Copyright 2017-2024 Jason Ross, All Rights Reserved

Visual Studio is very good at migrating solutions and projects from its older versions. However everything has limits, and I’ve seen a few very rare cases where it doesn’t quite work. The main problem I’ve encountered can be recreated as follows:

Using Visual Studio 2017, load a solution and projects created in Visual Studio 2010, 2012 or 2013 using .NET 1.1 to 4.0. Once the loading/migration is complete update the .NET version for each project to .NET 4.6 or later, and add a new unit test project if the solution doesn’t already contain one. Use NuGet to install NUnit 3 as a dependency for your test project(s), and add the NUnit 3 Test Adaptor as well. Create a few NUnit unit tests in the new test project and save everything.

Open the Test Explorer window (Test | Windows | Test Explorer), and there’s a good chance that Visual Studio won’t detect any of the unit tests. There are a few suggestions on the web to solve this, but many of them didn’t work for me – maybe because the problem comes from the upgrade.

Some solutions that HAVE worked for me are:

If your projects are building as x64 or Any CPU, set the test processor architecture to x64 using:

Test | Test Settings | Default Processor Architecture | x64

Set the Build | Advanced | Debugging Information option to produce PDB debugging information for each of the test projects.

Ensure that all NUnit test projects refer to the latest versions of NUnit and the matching NUnit Test Adaptor.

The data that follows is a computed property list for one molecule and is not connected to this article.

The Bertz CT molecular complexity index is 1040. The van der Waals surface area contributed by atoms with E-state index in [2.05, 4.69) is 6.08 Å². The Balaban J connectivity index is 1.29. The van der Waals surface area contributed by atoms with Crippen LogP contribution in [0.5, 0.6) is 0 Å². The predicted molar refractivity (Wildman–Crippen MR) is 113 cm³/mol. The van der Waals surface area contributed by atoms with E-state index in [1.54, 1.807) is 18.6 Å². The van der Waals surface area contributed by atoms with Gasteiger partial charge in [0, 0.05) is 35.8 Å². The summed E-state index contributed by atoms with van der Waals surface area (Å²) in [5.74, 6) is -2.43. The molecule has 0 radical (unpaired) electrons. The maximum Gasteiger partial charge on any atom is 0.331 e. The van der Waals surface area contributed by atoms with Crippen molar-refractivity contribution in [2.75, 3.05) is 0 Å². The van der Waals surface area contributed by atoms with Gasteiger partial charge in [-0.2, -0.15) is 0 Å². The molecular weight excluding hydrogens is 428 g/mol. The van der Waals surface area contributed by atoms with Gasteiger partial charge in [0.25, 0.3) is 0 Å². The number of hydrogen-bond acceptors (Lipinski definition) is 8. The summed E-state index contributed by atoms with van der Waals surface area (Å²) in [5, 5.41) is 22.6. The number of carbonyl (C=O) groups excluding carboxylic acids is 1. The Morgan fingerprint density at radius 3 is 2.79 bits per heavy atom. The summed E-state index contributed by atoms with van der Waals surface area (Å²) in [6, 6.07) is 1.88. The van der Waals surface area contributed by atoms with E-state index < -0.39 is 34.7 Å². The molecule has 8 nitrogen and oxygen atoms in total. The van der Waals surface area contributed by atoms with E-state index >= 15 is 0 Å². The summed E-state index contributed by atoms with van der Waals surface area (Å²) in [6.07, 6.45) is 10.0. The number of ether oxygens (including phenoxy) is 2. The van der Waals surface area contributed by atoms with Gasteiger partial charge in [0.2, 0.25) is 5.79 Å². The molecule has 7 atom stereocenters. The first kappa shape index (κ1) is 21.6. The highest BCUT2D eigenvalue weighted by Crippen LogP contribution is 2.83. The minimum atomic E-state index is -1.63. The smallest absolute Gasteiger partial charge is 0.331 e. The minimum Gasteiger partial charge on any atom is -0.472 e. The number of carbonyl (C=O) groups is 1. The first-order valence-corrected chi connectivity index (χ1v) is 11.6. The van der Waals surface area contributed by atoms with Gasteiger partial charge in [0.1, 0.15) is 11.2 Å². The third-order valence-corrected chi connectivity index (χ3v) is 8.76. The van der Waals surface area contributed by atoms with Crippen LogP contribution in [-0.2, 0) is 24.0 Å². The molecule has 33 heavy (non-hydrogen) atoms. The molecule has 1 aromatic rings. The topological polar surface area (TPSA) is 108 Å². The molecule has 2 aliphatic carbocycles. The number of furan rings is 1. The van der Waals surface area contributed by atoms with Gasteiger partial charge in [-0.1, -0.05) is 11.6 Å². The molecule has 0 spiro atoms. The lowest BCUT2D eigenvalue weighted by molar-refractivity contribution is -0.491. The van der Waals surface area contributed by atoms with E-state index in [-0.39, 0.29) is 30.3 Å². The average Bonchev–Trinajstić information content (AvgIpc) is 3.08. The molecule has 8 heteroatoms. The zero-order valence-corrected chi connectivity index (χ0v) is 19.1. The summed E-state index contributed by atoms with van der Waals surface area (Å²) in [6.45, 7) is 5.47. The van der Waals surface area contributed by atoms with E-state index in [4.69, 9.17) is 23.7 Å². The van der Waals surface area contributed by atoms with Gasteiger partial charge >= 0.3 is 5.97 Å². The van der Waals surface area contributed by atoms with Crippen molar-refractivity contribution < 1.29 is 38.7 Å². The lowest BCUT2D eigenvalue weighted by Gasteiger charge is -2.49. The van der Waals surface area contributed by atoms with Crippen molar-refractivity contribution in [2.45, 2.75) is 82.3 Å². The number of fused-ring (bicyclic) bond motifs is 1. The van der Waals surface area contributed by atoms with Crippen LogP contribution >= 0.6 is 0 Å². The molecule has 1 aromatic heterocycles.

Carry out a Clean / Rebuild on the solution.

You may get some strange build errors that mention previous versions of the NUnit engine. If this happens there are probably some corrupted files in your local data cache. Just close Visual Studio and open the following directory in Windows Explorer:


This directory will probably contain at least one subdirectory whose name matches the format:


Delete all of these subdirectories. Start Visual Studio and reload your solution. Show the Test Explorer window and click on the “Run All” option. The solution should rebuild and the discover and run all of the unit tests.

If you’ve tried all of this and the Test Explorer window STILL won’t find the tests, there’s really only one thing left that I know works:

Make a backup copy of the project(s) that you migrated, delete the originals and then recreate them using Visual Studio 2017.  Copy your original .cs files back to the new directory and add them to the new projects. Copy the custom settings from the old .CONFIG file to the new one, reload the solution, and Visual Studio should now detect all of the NUnit tests and let you run them.

I’ll cover whether, when and why you should migrate .NET code as old as v 1.1 in another article.

Made In YYC

Made In YYC
Made In YYC

Hosted in Canada by CanSpace Solutions